It's getting quite busy now the half session tickets have flooded in, so time for a little food, and the rather special sausage rolls from The Hill Food Co look like they should help absorb some of the first session's whisky to get me ready for part 2.
But there's still the matter of how to pass the next hour before the 5pm start. A quick call to Greville Street ascertains that they've found the elusive G7.5, so a quick dash over there and back to pick it up - and while I'm there a G1.10 as well. A few familiar faces and Phil won't let me depart without an old 26yo Linlithgow he's dug out - seems sacrilegious in Grain Week!
The it's back to Shoreditch.
So its time to catch up with the stands I didn't manage to get to this morning, and also re-visit a couple as well.
Firstly to Paul John the new Indian distillery, following Amrut on to the global stage. I have encountered them before at the whisky Exchange show last year, but they've expanded their range since then - they now have a peated and unpeated version at 46% and a cask strength single cask of the unpeated whisky. First impressions of this whisky aren't too great. I remember the first time I tasted Amrut - blind in the Pot Still, and assumed that I was drinking a good Speysde whisky.
Details of the second session seem less distinct for some reason, but a few of the highlights I can remember.
Back to Diageo for their black token drams - Johnnie Walker Blue Label, upmarket blend - not quite the flagship, they only bring out the George V for The Whisky Show; a 25yo Caol Ila; and Manager's Choice from Talisker, which was a little disappointing - prefered the 57 North (not to mention the 35yo Colin had in Brighton). Pick of the bunch was the Blue Label.
Headed to the Whisky Exchange stand to try out the mystery whisky, but have to admit to having no idea what it was.
Tweeddale Blend - had a good chat with Alasdair Day, his new 3rd batch is a considerable improvement, and I would have probably bought a bottle, but it was cash only, and I'd run out by then.
Compass Box were next on the list - a couple of under the counter drams - The Entertainer, exclusive to Selfridges is as good as I remembered from Edinburgh; the Great King Street New York blend however, was not to my taste - peatier than the excellent standard GKS. But whatever they are blending, Compass Box always do it well, so time to return to the Assyla, which I've not had for a while - it's as good as ever - and another Hedonism can't be resisted.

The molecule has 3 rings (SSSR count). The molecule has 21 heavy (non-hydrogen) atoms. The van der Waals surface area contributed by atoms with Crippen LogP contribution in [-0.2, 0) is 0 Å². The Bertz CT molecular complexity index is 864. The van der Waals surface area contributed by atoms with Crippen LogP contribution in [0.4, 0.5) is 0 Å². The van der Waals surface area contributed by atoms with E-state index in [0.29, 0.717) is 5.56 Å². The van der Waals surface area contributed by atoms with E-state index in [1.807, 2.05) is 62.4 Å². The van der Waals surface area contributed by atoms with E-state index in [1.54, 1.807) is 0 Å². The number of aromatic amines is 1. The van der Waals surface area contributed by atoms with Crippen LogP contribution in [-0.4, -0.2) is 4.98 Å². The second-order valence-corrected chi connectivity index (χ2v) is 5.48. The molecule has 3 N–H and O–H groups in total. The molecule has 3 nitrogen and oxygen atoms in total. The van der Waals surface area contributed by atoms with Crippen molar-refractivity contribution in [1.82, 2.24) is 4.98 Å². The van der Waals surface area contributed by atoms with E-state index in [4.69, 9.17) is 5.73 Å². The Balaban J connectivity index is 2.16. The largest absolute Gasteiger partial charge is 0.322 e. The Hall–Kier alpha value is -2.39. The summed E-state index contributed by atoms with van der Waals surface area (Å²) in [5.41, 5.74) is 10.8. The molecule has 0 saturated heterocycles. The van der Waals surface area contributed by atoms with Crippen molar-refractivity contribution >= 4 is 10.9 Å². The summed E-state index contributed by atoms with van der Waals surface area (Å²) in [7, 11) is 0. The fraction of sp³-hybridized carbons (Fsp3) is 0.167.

Time for more food - this time courtesy of the Original Fry Up Material - I think I ordered the American, but they'd run out of steak, so I got a partial refund and I'm not quite sure what - but it tasted bloody good at the time!
Another visit to Berry Brothers, I feel the need for a King's Ginger and then the Littlemill - not as good as the last SMWS bottle, but the best Littlemill around at present.
I'd tasted Chichibu peated at Whisky Live (BBR had some under the counter), but now Ed Bates was exhibiting it alongside the Karuizawa on the Number One Drinks Co stand. It's OK, but I think I'll stick to he unpeated version in future.
And that's about all I can remember! I know I returned to the SMWS, but don't seem to have kept a record of which drams I had - I guess two sessions in a day takes its toll. Onwards to Leeds!
Photos from the Festival are on Flickr at: http://www.flickr.com/photos/martynjenkins/sets/72157633515846435/